the wildest sports machine in sports, he once claimed that he could beat michael jordan one-on-one, who is this guy? >> this is a guy who averaged two points a game playing college basketball, said he could play michael one-on-one, but he has cracked the code on modern celebrity, which is this, and he learned a lot of this from the president of the united states, say anything, do anything possible to draw attention to yourself and then go from there. so he's now selling sneakers for this big baller brand, every time i say big baller, i almost want to say a big trumper brand. he's made himself, by being this kind of blow hard, one of the most prominent people in sports. and people respond to every, you know, chowder headed thing he says the way they respond to the president's tweets. and i can't imagine that this is going to go away any time soon. >> mike, can i ask you two about
the nfl story that had faded a little bit from the headlines, but it seems like the president caught up with some sunday night football. he tweeted this morning, marshawn lynch of the nfl's oakland raiders stands for the mexican anthem and sits down to boos to our national anthem. great disrespect. what's going on here and why now? >> the only person who's tell really paying attention to this is the president. who continues to push a false narrative, casey, that it's the national anthem protests that are the reason why interest and ratings are down somewhat in the national football league this year. it has way more to do with the product right now in the nfl and the fact that, like six of their most prominent players, aaron rodgers and o'dell beckham and a.j. watt have gotten hurt this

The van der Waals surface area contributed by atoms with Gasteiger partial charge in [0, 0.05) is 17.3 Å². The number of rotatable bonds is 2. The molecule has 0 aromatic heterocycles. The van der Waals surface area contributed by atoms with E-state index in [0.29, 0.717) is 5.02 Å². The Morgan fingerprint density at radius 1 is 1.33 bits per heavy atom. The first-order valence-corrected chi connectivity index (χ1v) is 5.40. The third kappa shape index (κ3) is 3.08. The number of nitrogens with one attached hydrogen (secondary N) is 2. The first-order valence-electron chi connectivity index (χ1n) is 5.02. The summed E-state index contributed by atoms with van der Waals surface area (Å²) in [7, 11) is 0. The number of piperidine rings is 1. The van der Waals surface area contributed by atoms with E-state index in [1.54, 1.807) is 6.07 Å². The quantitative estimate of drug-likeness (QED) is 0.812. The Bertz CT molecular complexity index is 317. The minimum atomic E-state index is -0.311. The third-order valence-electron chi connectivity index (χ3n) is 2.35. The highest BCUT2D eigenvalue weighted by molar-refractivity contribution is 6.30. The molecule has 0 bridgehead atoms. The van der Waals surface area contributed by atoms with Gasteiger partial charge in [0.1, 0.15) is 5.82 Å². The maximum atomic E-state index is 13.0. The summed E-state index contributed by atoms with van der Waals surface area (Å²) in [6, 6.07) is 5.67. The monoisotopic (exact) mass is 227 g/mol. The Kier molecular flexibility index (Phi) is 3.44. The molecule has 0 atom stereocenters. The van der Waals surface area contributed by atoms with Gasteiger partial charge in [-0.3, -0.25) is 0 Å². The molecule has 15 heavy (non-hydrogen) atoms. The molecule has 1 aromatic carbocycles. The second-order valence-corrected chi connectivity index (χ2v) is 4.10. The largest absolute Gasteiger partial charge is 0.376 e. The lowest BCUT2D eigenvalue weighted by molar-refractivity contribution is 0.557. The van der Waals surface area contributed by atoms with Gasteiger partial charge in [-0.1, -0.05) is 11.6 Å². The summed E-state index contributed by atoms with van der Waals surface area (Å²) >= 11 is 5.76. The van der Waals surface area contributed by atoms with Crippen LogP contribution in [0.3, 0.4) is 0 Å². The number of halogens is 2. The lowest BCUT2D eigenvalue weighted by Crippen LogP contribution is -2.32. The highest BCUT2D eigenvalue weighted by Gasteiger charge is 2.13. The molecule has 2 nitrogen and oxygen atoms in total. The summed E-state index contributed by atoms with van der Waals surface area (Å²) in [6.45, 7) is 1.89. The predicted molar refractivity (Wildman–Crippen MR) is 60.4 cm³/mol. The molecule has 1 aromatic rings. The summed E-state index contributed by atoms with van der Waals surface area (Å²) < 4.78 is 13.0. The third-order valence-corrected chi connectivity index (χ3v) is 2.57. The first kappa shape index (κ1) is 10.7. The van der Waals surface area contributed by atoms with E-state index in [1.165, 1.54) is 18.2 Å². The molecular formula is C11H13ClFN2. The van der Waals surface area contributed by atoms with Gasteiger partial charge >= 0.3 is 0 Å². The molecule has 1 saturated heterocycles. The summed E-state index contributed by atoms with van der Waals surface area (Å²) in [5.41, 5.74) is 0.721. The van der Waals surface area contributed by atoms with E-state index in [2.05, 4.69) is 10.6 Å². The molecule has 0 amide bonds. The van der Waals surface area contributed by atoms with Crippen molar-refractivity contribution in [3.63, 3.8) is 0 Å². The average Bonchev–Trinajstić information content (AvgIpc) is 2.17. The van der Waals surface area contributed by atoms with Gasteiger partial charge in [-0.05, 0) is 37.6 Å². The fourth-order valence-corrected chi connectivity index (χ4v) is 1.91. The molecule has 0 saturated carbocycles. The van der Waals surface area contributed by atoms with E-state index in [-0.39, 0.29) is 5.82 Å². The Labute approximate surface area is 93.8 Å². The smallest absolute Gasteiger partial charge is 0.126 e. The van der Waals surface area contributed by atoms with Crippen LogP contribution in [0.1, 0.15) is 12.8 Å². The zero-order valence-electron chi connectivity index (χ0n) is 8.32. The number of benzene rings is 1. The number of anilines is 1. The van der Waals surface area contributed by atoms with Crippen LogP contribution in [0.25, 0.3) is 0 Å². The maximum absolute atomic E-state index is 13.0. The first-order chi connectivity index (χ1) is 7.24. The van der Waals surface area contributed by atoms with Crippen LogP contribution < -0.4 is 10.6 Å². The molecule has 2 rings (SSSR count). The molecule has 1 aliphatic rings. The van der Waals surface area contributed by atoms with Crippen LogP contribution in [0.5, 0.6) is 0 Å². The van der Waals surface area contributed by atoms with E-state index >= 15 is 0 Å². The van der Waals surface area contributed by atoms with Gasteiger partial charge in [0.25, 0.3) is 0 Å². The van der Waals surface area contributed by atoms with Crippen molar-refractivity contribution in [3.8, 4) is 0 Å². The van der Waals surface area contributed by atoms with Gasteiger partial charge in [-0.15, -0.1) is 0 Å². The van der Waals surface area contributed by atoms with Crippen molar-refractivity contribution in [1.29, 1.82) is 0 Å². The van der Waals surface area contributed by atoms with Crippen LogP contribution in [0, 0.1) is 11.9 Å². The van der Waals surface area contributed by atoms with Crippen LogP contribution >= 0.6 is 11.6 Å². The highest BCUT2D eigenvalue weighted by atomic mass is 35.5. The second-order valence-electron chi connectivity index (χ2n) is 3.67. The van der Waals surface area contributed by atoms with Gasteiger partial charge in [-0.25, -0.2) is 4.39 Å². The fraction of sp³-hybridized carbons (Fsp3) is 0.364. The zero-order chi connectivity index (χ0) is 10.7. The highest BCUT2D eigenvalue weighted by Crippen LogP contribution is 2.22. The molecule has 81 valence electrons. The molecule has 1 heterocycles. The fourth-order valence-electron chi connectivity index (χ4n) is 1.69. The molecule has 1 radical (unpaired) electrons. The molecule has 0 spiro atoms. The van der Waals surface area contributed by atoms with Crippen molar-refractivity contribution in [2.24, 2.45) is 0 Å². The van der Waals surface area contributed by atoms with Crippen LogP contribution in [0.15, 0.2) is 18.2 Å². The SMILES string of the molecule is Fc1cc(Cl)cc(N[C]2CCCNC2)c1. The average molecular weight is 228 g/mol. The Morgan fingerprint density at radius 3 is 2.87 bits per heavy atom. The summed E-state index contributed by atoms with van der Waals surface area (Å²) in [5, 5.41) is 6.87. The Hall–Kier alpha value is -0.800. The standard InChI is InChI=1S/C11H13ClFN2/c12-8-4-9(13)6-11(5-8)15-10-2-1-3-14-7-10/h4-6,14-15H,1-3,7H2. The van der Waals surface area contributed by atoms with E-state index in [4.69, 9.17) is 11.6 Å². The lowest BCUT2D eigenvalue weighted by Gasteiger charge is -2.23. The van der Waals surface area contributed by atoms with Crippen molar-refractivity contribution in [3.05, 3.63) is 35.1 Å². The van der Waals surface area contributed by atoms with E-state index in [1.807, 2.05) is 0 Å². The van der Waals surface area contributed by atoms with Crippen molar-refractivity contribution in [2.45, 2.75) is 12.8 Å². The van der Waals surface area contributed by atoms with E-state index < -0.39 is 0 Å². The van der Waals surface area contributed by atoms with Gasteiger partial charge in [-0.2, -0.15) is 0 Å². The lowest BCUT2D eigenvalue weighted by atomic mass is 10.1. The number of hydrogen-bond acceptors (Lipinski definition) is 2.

year, but it suits his purposes. you know a lot more about this than i do, he continues to play to his base on this subject, but the idea that marshawn lynch and people who don't stand for the national anthem are the reason that the nfl right now is in this kind of pickle is preposterous. it. >> always great to see you. the white house pushing back after their daily briefing, it's set to begin minutes from now. we'll be right back.
that wraps up this hour msnbc live. my colleague katy tur takes over right now. katie, i really need to learn a fish joke for times like these. >> casey hunt of casey d.c. bag everybody. it's 11:00 a.m. out west and 2:00 p.m. in the east. we're going to begin in washington where we're expecting a white house briefing in one hour from now, it has been 11 days since the first allegation against alabama candidate senator roy moore first surfaced, the question remains, what will donald trump do. the president is still silent on the talking and is letting his advisors doing the talking for him. what message are they sending? >> folks, don't be fooled,